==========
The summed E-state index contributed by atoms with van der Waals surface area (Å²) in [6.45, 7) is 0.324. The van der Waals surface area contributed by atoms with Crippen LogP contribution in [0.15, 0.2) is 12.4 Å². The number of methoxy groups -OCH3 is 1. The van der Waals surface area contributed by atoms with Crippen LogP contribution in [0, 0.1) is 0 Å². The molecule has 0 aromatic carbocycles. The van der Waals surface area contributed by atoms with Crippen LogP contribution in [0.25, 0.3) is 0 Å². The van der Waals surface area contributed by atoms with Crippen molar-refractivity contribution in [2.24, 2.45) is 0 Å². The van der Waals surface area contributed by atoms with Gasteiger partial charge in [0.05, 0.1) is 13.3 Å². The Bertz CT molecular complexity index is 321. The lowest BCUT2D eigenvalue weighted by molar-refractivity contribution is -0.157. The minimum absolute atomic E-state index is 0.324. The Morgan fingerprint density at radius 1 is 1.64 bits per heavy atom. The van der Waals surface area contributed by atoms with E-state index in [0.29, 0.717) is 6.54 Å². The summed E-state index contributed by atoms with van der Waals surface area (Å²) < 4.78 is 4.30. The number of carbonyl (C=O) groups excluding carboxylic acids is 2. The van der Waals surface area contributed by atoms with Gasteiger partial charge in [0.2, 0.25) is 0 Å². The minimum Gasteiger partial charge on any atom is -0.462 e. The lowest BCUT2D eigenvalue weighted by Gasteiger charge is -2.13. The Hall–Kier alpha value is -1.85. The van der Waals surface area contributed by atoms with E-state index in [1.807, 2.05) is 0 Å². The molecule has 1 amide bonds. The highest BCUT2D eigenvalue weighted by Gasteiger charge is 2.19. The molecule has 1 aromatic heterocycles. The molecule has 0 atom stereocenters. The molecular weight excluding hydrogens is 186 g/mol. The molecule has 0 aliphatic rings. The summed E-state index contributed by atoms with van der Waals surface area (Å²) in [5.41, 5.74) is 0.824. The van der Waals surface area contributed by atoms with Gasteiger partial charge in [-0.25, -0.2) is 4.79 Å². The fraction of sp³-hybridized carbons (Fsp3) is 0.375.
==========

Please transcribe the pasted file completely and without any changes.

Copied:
The summed E-state index contributed by atoms with van der Waals surface area (Å²) in [6.45, 7) is 0.324. The van der Waals surface area contributed by atoms with Crippen LogP contribution in [0.15, 0.2) is 12.4 Å². The number of methoxy groups -OCH3 is 1. The van der Waals surface area contributed by atoms with Crippen LogP contribution in [0, 0.1) is 0 Å². The molecule has 0 aromatic carbocycles. The van der Waals surface area contributed by atoms with Crippen LogP contribution in [0.25, 0.3) is 0 Å². The van der Waals surface area contributed by atoms with Crippen molar-refractivity contribution in [2.24, 2.45) is 0 Å². The van der Waals surface area contributed by atoms with Gasteiger partial charge in [0.05, 0.1) is 13.3 Å². The Bertz CT molecular complexity index is 321. The lowest BCUT2D eigenvalue weighted by molar-refractivity contribution is -0.157. The minimum absolute atomic E-state index is 0.324. The Morgan fingerprint density at radius 1 is 1.64 bits per heavy atom. The van der Waals surface area contributed by atoms with E-state index in [0.29, 0.717) is 6.54 Å². The summed E-state index contributed by atoms with van der Waals surface area (Å²) < 4.78 is 4.30. The number of carbonyl (C=O) groups excluding carboxylic acids is 2. The van der Waals surface area contributed by atoms with Gasteiger partial charge in [0.2, 0.25) is 0 Å². The minimum Gasteiger partial charge on any atom is -0.462 e. The lowest BCUT2D eigenvalue weighted by Gasteiger charge is -2.13. The Hall–Kier alpha value is -1.85. The van der Waals surface area contributed by atoms with E-state index in [1.807, 2.05) is 0 Å². The molecule has 1 amide bonds. The highest BCUT2D eigenvalue weighted by Gasteiger charge is 2.19. The molecule has 1 aromatic heterocycles. The molecule has 0 atom stereocenters. The molecular weight excluding hydrogens is 186 g/mol. The molecule has 0 aliphatic rings. The summed E-state index contributed by atoms with van der Waals surface area (Å²) in [5.41, 5.74) is 0.824. The van der Waals surface area contributed by atoms with Gasteiger partial charge in [-0.25, -0.2) is 4.79 Å². The fraction of sp³-hybridized carbons (Fsp3) is 0.375.